Whooping Crane current and former range and migration corridors.

They begin pairing when 2 or 3 years old. Courtship involves dancing together and a duet called the Unison Call. Whooping Cranes mate for life. Females begin producing eggs at age 4 and generally produce two eggs each year. Usually only one chick survives. The pair returns to the same area each spring and chases other cranes from their nesting area that is called a “territory”. It may include a square mile or a larger area. Chasing other cranes away ensures there will be enough food for them and their chick. At night they stand in shallow water where they are safer from danger.

They build a nest in a shallow wetland, often on a shallow-water island. The large nest contains plants that grow in the water (sedges, bulrush, and cattail) and may measure 4 feet across and 8 to 18 inches high. The parents take turns keeping the eggs warm and they hatch in about 30 days. The two eggs are laid one to two days apart so one chick emerges before the other. They can walk and swim short distances within a few hours after hatching and may leave the nest when a day old. The chicks grow rapidly. They are called “colts” because they have long legs and seem to gallop when they run. In summer, Whooping Cranes eat minnows, frogs, insects, plant tubers, crayfish, snails, mice, voles, and other baby birds. They are good fliers by the time they are 80 days of age. In September-October they retrace their migration pathway to escape winter snows and reach the warm Texas coast. During migration they stop periodically to rest and feed on barley and wheat seeds that have fallen to the ground when farmers harvested their fields.

In Texas they live in shallow marshes, bays, and tidal flats. They return to the same area each winter and defend their “territory” by chasing away other cranes. The territory may contain 150 to 300 acres. Winter foods are primarily blue crabs and soft-shelled clams but include shrimp, eels, snakes, cranberries, minnows, crayfish, acorns, and roots.

An individual bird may live as long as 25 years. But, Whooping Cranes face many dangers in the wild. Coyotes, wolves, bobcats, and golden eagles kill adult cranes. Bears, ravens, and crows eat eggs and mink eat crane chicks. When they are flying in storms or poor light they sometimes crash into power lines. And they die of several types of diseases.

In addition to the single self-sustaining population there are birds in captivity at seven locations and three other populations began as experiments to try to ensure that Whooping Cranes survive in the wild. There are 160 cranes in captivity including 23 young. Most of the young are released into the wild as part of the three experiments. In the first experiment, begun in 1993, juvenile captive-reared cranes were released in the Kissimmee Prairie of central Florida. Additional young cranes were released there each year. This is a cooperative effort by U.S. and Canadian federal agencies, the state of Florida and the private sector, to start a population that does not face the hazards of migration. Cranes learn a migration route from their parents. These cranes were raised in captivity so they did not learn to migrate. There were 12 cranes in this flock in 2016.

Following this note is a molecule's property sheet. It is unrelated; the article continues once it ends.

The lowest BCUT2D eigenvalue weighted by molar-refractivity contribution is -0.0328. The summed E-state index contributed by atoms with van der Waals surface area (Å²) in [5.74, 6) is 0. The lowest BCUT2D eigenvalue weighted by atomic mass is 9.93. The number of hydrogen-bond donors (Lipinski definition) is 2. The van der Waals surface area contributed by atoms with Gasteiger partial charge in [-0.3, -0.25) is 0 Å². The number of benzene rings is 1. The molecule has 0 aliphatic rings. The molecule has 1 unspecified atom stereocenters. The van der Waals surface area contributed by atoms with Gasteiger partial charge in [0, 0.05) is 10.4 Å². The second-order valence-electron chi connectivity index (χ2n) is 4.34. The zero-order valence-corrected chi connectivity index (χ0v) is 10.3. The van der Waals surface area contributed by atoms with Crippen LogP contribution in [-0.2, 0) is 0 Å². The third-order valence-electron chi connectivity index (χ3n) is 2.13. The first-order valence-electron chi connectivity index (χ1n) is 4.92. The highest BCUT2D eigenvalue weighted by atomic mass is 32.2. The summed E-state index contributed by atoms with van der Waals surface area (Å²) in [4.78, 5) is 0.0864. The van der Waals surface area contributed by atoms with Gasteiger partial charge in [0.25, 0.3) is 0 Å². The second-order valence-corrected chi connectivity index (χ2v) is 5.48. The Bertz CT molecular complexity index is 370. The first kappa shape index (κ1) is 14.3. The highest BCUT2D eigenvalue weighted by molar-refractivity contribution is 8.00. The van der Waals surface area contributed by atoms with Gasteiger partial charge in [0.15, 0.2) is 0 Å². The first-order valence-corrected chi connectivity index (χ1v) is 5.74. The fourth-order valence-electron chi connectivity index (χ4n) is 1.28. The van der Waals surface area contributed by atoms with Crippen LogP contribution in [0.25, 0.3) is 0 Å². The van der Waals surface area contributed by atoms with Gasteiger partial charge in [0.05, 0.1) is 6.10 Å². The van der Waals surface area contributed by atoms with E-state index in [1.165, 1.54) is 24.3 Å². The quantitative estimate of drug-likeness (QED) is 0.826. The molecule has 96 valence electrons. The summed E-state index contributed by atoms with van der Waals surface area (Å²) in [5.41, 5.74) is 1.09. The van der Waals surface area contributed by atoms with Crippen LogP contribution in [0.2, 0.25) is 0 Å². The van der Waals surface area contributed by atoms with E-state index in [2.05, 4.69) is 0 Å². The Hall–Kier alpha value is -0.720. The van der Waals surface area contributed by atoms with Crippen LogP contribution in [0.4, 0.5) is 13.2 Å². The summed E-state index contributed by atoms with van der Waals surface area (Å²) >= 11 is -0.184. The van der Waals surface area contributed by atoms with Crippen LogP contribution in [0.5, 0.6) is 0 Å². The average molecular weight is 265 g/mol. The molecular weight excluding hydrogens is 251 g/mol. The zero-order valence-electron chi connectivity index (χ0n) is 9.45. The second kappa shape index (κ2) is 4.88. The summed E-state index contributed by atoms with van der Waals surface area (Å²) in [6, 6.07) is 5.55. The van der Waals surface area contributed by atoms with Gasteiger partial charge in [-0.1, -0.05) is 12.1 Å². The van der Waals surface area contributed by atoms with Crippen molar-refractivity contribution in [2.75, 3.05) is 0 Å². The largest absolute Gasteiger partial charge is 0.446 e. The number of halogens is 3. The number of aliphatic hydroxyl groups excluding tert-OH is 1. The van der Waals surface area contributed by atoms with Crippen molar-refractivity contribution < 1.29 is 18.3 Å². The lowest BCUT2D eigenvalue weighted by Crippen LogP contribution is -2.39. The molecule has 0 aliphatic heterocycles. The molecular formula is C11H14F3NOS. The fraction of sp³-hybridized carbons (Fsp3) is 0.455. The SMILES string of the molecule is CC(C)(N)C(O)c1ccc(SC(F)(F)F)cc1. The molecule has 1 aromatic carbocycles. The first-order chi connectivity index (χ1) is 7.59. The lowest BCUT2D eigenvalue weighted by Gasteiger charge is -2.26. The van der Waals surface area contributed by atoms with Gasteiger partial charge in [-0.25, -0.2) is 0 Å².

Whooping Cranes

Whoopers learning their migration route by following an ultra-lite aircraft

In 1997, Kent Clegg was the first individual to teach captive-reared Whooping Cranes to fly and follow a small aircraft.  He led them in an 800-mile migration in the western United States.  His technique was then used in the second experiment beginning in 200l to establish a population that nests in Wisconsin and migrates to western Florida. U.S. and Canadian federal agencies, provincial and state governments, Operation Migration, Inc., and other private sector groups were cooperating in this experiment. This experiment was halted in 2015 because the adults did not have parenting skills and did not produce ample numbers of chicks to establish another flock. Another non-migratory flock with 20 whooping cranes was established in Louisiana in 2011. We are watching this new flock in hopes it is successful.

 

***** FOTWW’s mission is to help preserve and protect the Aransas/Wood Buffalo
population of wild whooping cranes and their habitat. *****

Friends of the Wild Whoopers is a nonprofit 501(c)3 organization.

wind farm

friendsofthewildwhoopers.org